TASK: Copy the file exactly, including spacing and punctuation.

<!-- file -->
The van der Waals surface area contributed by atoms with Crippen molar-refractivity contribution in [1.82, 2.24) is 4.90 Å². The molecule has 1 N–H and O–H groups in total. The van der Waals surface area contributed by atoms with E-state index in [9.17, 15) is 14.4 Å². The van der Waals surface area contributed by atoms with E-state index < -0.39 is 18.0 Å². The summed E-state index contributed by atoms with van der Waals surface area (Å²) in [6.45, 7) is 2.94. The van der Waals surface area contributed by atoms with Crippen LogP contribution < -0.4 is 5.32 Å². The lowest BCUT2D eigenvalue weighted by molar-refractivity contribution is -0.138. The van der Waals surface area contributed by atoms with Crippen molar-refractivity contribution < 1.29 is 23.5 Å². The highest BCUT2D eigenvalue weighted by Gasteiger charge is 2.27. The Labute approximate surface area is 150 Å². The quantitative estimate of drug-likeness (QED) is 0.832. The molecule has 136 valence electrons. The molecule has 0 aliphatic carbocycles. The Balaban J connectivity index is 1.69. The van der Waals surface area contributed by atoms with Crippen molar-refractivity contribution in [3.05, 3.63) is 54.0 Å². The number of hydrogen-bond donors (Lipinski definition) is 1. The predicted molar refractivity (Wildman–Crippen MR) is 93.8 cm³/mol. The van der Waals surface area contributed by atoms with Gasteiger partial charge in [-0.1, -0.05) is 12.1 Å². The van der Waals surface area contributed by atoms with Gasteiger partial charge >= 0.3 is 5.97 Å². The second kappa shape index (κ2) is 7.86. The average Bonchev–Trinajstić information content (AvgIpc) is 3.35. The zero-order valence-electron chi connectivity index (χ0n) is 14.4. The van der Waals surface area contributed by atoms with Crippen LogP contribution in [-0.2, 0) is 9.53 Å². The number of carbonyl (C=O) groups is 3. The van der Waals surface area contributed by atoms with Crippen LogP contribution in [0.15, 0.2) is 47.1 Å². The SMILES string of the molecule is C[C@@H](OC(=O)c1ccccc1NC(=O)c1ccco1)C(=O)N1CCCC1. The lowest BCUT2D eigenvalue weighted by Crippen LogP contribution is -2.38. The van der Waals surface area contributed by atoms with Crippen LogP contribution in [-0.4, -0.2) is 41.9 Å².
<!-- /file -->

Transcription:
The van der Waals surface area contributed by atoms with Crippen molar-refractivity contribution in [1.82, 2.24) is 4.90 Å². The molecule has 1 N–H and O–H groups in total. The van der Waals surface area contributed by atoms with E-state index in [9.17, 15) is 14.4 Å². The van der Waals surface area contributed by atoms with E-state index < -0.39 is 18.0 Å². The summed E-state index contributed by atoms with van der Waals surface area (Å²) in [6.45, 7) is 2.94. The van der Waals surface area contributed by atoms with Crippen LogP contribution < -0.4 is 5.32 Å². The lowest BCUT2D eigenvalue weighted by molar-refractivity contribution is -0.138. The van der Waals surface area contributed by atoms with Crippen molar-refractivity contribution < 1.29 is 23.5 Å². The highest BCUT2D eigenvalue weighted by Gasteiger charge is 2.27. The Labute approximate surface area is 150 Å². The quantitative estimate of drug-likeness (QED) is 0.832. The molecule has 136 valence electrons. The molecule has 0 aliphatic carbocycles. The Balaban J connectivity index is 1.69. The van der Waals surface area contributed by atoms with Crippen molar-refractivity contribution in [3.05, 3.63) is 54.0 Å². The number of hydrogen-bond donors (Lipinski definition) is 1. The predicted molar refractivity (Wildman–Crippen MR) is 93.8 cm³/mol. The van der Waals surface area contributed by atoms with Gasteiger partial charge in [-0.1, -0.05) is 12.1 Å². The van der Waals surface area contributed by atoms with Gasteiger partial charge >= 0.3 is 5.97 Å². The second kappa shape index (κ2) is 7.86. The average Bonchev–Trinajstić information content (AvgIpc) is 3.35. The zero-order valence-electron chi connectivity index (χ0n) is 14.4. The van der Waals surface area contributed by atoms with Crippen LogP contribution in [-0.2, 0) is 9.53 Å². The number of carbonyl (C=O) groups is 3. The van der Waals surface area contributed by atoms with Crippen LogP contribution in [0.15, 0.2) is 47.1 Å². The SMILES string of the molecule is C[C@@H](OC(=O)c1ccccc1NC(=O)c1ccco1)C(=O)N1CCCC1. The lowest BCUT2D eigenvalue weighted by Crippen LogP contribution is -2.38. The van der Waals surface area contributed by atoms with Crippen LogP contribution in [-0.4, -0.2) is 41.9 Å².